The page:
Can You Go Back to Rehab if You Relapse After?

If you have relapsed after undergoing a drug detox program, you are not alone. According to an article published in U.S. News and World Report, an American media company, more than 40 percent of those who have undergone substance about treatment relapse within in one year. While it is not uncommon to feel a sense of regret or shame following a relapse, many people are left feeling confused about whether or not they should go back to rehab. Ultimately, the decision to seek further treatment is an individual choice that hinges on several factors including whether or not the relapse was a one-off lapse in judgment or something more. In this article, we will take a closer look at relapse and how it can impact your journey towards overcoming addiction.


Before going over some of the things one must consider following a relapse, let’ take a moment to familiarize ourselves with what constitutes a relapse in the first place. In essence, relapse is the resumption of drug or alcohol use no matter how long they have been sober. To further put this into context, relapse is returning to alcohol or drugs despite the knowledge that breaking free of addiction requires complete and ongoing abstinence. In some cases, individuals who have relapsed are able to continue their journey toward sobriety without missing a beat. However, for some people, it is not quite that easy, especially if they don’t seek further treatment. Ideally, if your return to drugs or alcohol signifies a return to your “old ways,” going back to rehab may be in order.


There are a variety of factors that can lead to a person relapsing including medical problems, mental health issues, and overconfidence in the progression of treatment or recovery, for example. In some cases, it may just come down to a lack of commitment. The National Institute of Health asserts that a lack of commitment is often the driving force behind most instances involving relapse. An individual’s decision to relapse can be broken down into four unique stages:

  • Pre-contemplation

  • Contemplation

  • Preparation

  • Action

This thought process often comes into play when an individual finds themselves in stressful situations or confronted with outsides pressures, namely friends, co-workers, and certain family members. Also, the probability of relapse increases immensely amongst those who continue to associate with individuals who are still using.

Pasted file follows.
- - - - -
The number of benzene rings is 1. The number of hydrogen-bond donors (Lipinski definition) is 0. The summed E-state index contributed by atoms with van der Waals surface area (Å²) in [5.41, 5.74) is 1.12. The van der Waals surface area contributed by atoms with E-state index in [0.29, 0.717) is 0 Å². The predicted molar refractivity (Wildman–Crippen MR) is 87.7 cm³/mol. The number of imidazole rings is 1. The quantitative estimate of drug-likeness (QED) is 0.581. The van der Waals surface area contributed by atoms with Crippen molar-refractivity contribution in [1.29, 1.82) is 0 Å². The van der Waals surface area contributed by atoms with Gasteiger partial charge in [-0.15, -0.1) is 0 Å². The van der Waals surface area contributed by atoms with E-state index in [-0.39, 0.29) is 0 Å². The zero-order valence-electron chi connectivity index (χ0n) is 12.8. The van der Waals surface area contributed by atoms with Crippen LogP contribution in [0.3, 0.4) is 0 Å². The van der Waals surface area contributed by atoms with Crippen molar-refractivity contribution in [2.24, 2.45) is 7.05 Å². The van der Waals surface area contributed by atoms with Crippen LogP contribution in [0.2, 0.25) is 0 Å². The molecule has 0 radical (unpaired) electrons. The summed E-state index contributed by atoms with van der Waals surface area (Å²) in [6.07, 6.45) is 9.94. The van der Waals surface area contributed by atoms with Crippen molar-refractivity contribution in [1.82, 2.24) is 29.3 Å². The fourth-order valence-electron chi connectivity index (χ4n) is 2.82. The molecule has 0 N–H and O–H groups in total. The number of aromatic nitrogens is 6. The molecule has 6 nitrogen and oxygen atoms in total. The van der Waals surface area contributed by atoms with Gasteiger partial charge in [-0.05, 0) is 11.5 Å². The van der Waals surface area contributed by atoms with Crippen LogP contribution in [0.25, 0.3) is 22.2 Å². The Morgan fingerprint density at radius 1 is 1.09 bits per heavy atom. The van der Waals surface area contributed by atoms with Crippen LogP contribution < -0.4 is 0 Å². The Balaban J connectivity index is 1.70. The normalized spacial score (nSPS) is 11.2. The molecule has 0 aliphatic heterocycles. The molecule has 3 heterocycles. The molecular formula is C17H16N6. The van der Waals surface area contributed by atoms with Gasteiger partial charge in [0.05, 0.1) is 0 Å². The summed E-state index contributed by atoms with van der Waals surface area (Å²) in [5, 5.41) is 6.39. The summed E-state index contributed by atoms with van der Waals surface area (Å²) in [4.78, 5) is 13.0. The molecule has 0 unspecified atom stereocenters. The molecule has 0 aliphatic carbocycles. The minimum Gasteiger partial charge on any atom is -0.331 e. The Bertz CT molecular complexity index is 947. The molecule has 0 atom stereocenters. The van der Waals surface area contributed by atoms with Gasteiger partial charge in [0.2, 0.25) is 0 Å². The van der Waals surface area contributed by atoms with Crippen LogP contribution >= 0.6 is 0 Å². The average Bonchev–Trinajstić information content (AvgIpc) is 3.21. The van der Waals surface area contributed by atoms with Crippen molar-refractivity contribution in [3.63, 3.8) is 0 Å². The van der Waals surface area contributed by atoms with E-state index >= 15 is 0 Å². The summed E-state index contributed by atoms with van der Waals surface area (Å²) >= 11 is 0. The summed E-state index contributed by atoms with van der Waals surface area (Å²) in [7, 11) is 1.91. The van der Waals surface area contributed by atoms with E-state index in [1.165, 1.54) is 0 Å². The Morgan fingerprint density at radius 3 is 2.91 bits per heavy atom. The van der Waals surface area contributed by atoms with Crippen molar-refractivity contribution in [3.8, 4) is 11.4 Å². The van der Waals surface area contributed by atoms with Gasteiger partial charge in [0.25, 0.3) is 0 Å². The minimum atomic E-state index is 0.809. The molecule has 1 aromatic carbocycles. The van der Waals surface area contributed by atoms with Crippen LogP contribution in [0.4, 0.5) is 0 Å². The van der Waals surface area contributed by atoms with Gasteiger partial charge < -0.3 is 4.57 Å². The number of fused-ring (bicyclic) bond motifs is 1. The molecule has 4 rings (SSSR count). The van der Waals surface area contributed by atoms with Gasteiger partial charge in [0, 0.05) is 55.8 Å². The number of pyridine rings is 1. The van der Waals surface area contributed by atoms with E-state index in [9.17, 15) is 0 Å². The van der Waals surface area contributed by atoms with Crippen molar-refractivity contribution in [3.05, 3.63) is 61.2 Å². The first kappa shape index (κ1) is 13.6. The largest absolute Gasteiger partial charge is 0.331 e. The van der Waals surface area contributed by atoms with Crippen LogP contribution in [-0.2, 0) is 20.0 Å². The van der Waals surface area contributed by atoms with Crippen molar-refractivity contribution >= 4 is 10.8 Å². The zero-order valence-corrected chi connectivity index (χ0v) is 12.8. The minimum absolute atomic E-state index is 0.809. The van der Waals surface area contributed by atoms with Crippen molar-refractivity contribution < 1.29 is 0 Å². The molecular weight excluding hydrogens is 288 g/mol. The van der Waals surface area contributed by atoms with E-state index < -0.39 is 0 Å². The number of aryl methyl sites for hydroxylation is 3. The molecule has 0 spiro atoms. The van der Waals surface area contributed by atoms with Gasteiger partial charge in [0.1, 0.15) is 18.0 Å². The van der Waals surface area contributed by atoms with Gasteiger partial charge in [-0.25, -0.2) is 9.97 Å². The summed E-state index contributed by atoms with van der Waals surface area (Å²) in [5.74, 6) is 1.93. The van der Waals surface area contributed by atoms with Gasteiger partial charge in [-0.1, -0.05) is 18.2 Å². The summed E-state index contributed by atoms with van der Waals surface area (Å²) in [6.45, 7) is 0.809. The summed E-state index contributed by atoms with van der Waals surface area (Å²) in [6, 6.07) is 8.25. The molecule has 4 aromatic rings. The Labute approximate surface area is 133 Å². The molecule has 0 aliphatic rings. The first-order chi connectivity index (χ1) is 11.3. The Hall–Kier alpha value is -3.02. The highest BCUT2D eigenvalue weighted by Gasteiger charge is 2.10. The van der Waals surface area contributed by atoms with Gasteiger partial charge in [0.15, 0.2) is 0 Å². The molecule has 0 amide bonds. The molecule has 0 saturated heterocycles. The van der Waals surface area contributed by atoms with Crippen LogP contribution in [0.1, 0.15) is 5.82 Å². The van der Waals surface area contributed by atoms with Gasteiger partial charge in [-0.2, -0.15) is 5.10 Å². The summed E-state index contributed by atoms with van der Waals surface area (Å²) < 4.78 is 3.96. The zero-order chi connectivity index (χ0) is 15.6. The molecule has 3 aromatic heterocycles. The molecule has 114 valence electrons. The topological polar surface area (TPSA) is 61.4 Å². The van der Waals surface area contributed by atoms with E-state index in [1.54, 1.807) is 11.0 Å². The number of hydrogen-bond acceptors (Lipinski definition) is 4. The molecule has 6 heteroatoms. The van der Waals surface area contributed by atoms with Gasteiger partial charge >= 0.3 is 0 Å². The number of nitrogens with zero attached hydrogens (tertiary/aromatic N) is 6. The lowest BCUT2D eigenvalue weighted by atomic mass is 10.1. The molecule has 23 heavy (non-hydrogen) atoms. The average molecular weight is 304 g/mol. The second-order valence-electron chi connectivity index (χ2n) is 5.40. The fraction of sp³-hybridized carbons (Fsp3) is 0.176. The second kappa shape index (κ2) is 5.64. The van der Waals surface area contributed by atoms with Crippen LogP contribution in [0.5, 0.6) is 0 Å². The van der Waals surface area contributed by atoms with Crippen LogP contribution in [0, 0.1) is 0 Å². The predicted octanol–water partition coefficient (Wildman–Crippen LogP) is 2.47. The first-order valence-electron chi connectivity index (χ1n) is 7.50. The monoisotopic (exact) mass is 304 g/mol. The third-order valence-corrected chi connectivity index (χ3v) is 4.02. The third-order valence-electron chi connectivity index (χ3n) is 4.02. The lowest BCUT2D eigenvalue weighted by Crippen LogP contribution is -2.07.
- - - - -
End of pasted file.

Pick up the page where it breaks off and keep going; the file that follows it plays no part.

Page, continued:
In addition to becoming addicted to your substance of choice, there are several of dangers associated with relapse including a weakened tolerance for drug or alcohol as a result of prolonged abstinence, which, in turn, increases the chances of overdose. This is especially true of those who abuse opioids, says James C. Garbutt, Professor of Psychiatry and addiction specialist at the University of North Carolina.


Depending upon the circumstance involving one’s relapse, going back to rehab may not be necessary. However, it is encouraged as it can help you relearn coping skills that could potentially prevent another relapse in the future. For many people, going back to rehab is the only option as they are incapable of staying clean on their own. That said, it is important to look inward when deciding what is right for you. However, if you do decide to go back to rehab, there are a few things worth taking into consideration including

  • Is another stint in rehab in your budget?

  • Will any of the cost associated with rehab be absorbed by your health insurance?

  • How will your decision to go back to rehab affect you financially?

  • Are you committed to a life free of drugs and alcohol?

  • Should you go back to the same drug treatment facility or try a new one?

  • Have you identified what contributed to your relapse in the first place?

Obviously, these are a lot of questions that one must ask themselves; however, your answers will help you in deciding whether or not going back to rehab is the right decision for you. That said, if you need help making this decision, you’re encouraged to speak with one of our compassionate counselors today at 772-266-5320.

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